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The 13th World Conference on Tobacco OR Health

Building capacity for a tobacco-free world

July 12-15, 2006, Washington, DC, USA



Thursday, July 13, 2006 - 12:00 PM
14-155

Lao Medical Students' health behaviors (tobacco, alcohol and exercise) and prevention counseling beliefs (Healthy Doc- Healthy Patient)

Linda Hyder Ferry, MD, MPH1, Floyd Petersen, MPH2, Maniphanh Vongphosy, MD, MPH3, Khamphithoune Somsamouth, MD4, Anothay Kongsayasak, MD, MPH5, Sengphachanh Phimmavong, BA4, Boualoy Mounivong, MD4, Souvankham Phommaseng, MD4, Jayakaran Job, MD, DrPH6, Emmanuel Rudatsikira, MD, MPH6, Pramil Singh, DrPH2, Synnove Knutsen, MD, PhD, MPH6, and Erica Frank, MD, MPH7. (1) Preventive Medicine, Loma Linda University School of Medicine & School of Public Health, Nichol Hall Room 1516, Yucaipa, CA 92399, (2) Epidemiology and BioStatistics, Loma Linda University School of Public Health, Evans Hall Room 203, Loma Linda, CA 92350, (3) Adventist Development and Relief Agency Laos, Ban Sikhaytha, Sikhottabong District Luanphabang Road, Post Box 5000, Vientianne Capital City, Lao PDR, Laos, (4) Ministry of Health, Vientiane, Laos, (5) Center for Information and Education on Health, Ministry of Health, Vientiane, Laos, (6) Epidemiology, Loma Linda University, Nichol Hall Room 2010, School of Public Health, Loma Linda, CA 92350, (7) Family and Preventive Medicine, Emory University, Atlanta, GA

Objective: There is a well-established relationship between US physicians' personal health habits and their patient prevention counseling practices . We hypothesized a similar relationship for Lao medical students.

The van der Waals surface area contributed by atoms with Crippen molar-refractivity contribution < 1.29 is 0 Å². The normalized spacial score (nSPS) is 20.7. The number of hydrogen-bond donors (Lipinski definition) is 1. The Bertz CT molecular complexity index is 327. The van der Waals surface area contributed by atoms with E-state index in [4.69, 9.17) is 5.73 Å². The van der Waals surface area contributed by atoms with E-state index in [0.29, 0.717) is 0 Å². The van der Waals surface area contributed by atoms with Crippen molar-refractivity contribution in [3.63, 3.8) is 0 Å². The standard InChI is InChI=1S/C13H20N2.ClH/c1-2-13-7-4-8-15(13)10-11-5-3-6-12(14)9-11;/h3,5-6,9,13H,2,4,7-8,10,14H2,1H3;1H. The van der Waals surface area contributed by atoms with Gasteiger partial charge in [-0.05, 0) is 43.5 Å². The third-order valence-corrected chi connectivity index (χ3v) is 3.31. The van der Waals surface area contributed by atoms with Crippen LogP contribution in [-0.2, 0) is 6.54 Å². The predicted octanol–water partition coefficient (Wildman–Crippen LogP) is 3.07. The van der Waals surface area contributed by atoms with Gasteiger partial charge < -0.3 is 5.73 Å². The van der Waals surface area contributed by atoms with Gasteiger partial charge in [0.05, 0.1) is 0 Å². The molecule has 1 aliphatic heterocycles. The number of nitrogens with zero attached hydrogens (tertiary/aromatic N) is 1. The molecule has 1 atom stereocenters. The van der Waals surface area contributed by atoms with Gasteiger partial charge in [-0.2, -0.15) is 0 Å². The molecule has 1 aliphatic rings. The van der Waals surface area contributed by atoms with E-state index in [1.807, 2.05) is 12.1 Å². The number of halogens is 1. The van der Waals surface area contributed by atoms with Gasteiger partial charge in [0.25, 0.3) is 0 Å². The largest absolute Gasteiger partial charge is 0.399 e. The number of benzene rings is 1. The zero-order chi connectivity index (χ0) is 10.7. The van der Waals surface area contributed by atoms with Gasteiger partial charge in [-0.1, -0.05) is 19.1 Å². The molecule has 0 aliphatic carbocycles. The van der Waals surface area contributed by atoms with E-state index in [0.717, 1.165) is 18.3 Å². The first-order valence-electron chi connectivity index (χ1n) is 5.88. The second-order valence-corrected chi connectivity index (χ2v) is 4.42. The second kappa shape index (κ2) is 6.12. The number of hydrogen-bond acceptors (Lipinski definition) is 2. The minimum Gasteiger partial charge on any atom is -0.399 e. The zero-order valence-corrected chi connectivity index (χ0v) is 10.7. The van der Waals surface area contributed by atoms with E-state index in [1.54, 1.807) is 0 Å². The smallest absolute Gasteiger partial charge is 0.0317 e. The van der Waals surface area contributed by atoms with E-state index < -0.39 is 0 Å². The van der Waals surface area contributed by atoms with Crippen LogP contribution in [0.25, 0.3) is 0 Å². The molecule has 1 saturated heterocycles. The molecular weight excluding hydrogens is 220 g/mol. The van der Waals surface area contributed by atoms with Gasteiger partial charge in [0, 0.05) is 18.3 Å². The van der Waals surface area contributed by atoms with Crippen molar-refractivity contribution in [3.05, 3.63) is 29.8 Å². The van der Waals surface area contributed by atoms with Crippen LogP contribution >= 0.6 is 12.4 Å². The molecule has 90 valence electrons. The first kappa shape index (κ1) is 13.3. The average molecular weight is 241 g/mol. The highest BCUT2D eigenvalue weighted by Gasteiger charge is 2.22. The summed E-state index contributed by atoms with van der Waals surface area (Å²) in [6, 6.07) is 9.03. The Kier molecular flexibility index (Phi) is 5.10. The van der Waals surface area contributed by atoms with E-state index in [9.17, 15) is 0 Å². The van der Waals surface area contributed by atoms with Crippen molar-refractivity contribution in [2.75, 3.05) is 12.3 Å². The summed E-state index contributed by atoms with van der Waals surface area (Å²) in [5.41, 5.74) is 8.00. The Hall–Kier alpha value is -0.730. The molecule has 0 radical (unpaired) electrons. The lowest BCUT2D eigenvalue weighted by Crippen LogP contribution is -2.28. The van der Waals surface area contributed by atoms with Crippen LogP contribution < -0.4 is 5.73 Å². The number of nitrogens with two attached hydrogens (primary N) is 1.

Methods: Medical students' tobacco, alcohol and exercise patterns have never been comprehensively studied prior to the Healthy Doc-Healthy Patient (HDHP) study (17 US schools; 1998-2003). We modified and translated the HDHP questionnaire for the Lao culture and obtained local Ethical Committee approval. Students gave voluntary consent, completed an anonymous, self-administered, 87-item questionnaire and were tested for expired carbon monoxide (Bedfont Micro III Smokerlyzer).

Results: We recruited students from the last four classes (386/442, 87.3%) between February and October 2005. Tobacco use in Lao medical students (36/386, 18%) is predominantly a male phenomenon (30/167, 10.8% vs. 6/219, 0.03%) and all six females were only casual smokers. Only 37.7% of males have never smoked, compared to 90% of females. Age of initiation was after age 20 years in 53.8%. Smokers and non-smokers agreed that smoking is harmful (99.2%) and active (96.4%) and passive (95.3%) smoking increases the risk of heart disease. CO testing confirmed self-reports.

One fourth drank alcohol on 3 or more days in the last month (101/330, 26.1%) and 45.6% drank more than 5 drinks/ episode (176/330) in the last month. Ever smokers (57.1%) were more likely to drink than never smokers (16.9%)

Relationships between personal risk behaviors, counseling practices and gender/cultural norms for exercise habits, alcohol and tobacco use will be correlated and compared to results from the HDHP study in US medical students.